“There’s a saying that pigs get fat, hogs get slaughtered. We don’t want to be a hog. The Legislature’s been very kind to us.”
– Ben Raimer, UTMB Vice President for Health Policy and Legislative Affairs.
Yet its students missed only 18 days of school, as officials scrambled to set up makeshift facilities.
Initial rebuilding efforts were set back because GISD’s campuses were insured more for wind than water damage, yet flooding proved to be the main cause of destruction. A $12 million legislative appropriation will help make up the funding shortfall.
GISD – and other districts affected by the storm – also got a break in the calculation of their normal state funding. A district’s average daily attendance (ADA) is used to determine how much money it receives. For the 2009-10 school year, Galveston will be allowed to use its pre-Ike enrollment figure of 7,800 instead of its current ADA of about 5,900.
Federal sources helped as well. FEMA reimburses local institutions for 75 percent of documented losses after insurance claims are paid, with certain conditions. “We’re now required by FEMA to take all measures to mitigate a future event,” says Arnold Proctor, GISD’s assistant superintendent.
Some complications have emerged in the rebuilding effort. The city’s Central Middle School, which had up to eight feet of water, is eligible for recognition as a historic site, making rebuilding requirements more restrictive.
“We need to treat it as a historic site instead of a building we can bulldoze and start over,” Proctor says, noting that the district is considering putting floodgates around the campus.
“We won’t be back to ‘normal’ ever,” Proctor says. “But we’ll open school in August 2010 with everything we need, and go from there.”
Other funding for Galveston included $10.7 million for Texas A&M–Galveston and $39 million for beach restoration that, with matching federal funds, will grow to $104 million.
One key piece of legislation, however, is aimed at future disasters – and preventing them from gutting the state’s insurance reserves and placing stifling financial burdens on policyholders.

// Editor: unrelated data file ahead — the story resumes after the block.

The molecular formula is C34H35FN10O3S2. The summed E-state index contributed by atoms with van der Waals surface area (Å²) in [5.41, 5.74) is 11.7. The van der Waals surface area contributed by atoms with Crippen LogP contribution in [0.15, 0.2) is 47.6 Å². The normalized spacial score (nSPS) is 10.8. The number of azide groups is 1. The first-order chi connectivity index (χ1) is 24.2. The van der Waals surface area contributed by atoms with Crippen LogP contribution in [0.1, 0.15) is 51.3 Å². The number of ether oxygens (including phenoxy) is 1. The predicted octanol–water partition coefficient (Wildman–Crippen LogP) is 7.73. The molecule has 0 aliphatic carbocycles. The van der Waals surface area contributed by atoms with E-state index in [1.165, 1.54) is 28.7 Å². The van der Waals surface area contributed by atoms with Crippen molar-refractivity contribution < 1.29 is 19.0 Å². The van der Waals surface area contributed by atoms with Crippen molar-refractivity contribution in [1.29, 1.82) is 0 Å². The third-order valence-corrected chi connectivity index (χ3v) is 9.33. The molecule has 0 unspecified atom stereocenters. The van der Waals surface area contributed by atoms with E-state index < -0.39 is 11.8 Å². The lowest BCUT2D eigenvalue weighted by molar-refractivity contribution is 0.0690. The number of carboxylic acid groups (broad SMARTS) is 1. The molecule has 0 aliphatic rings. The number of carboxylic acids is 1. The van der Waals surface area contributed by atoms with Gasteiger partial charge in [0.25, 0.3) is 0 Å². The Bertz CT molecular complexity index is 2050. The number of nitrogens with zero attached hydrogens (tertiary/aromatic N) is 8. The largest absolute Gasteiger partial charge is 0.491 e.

Before Ike, the TWIA relied primarily on a $470 million trust to make settlements. Ike wiped it out.
The 2009 Legislature, however, has authorized TWIA to sell $2.5 billion in bonds to fund its operations. This will relieve the funding crunch – for the moment, at any rate.
“This avoided much higher premiums for policyholders,” says Jim Oliver, TWIA general manager. “But if there’s more substantial storm activity similar to Ike, the Legislature may have to act again.”
Oliver says the new legislation also limits any increase in premiums to 2.8 percent.
The Storm Next Time
Galveston is still filled with the sounds of power saws and hammers. But the thought of what may lurk beyond the horizon in the Gulf of Mexico is never too far away.
It’s impossible to predict where or with what force storms will hit until they form, says Dennis Feltgen, public affairs officer and meteorologist for the National Oceanic and Atmospheric Administration. He adds that the fact that three of the top four costliest hurricanes in U.S. history have occurred since 2005 can be attributed to increased population and construction along the coast, not more powerful storms. FN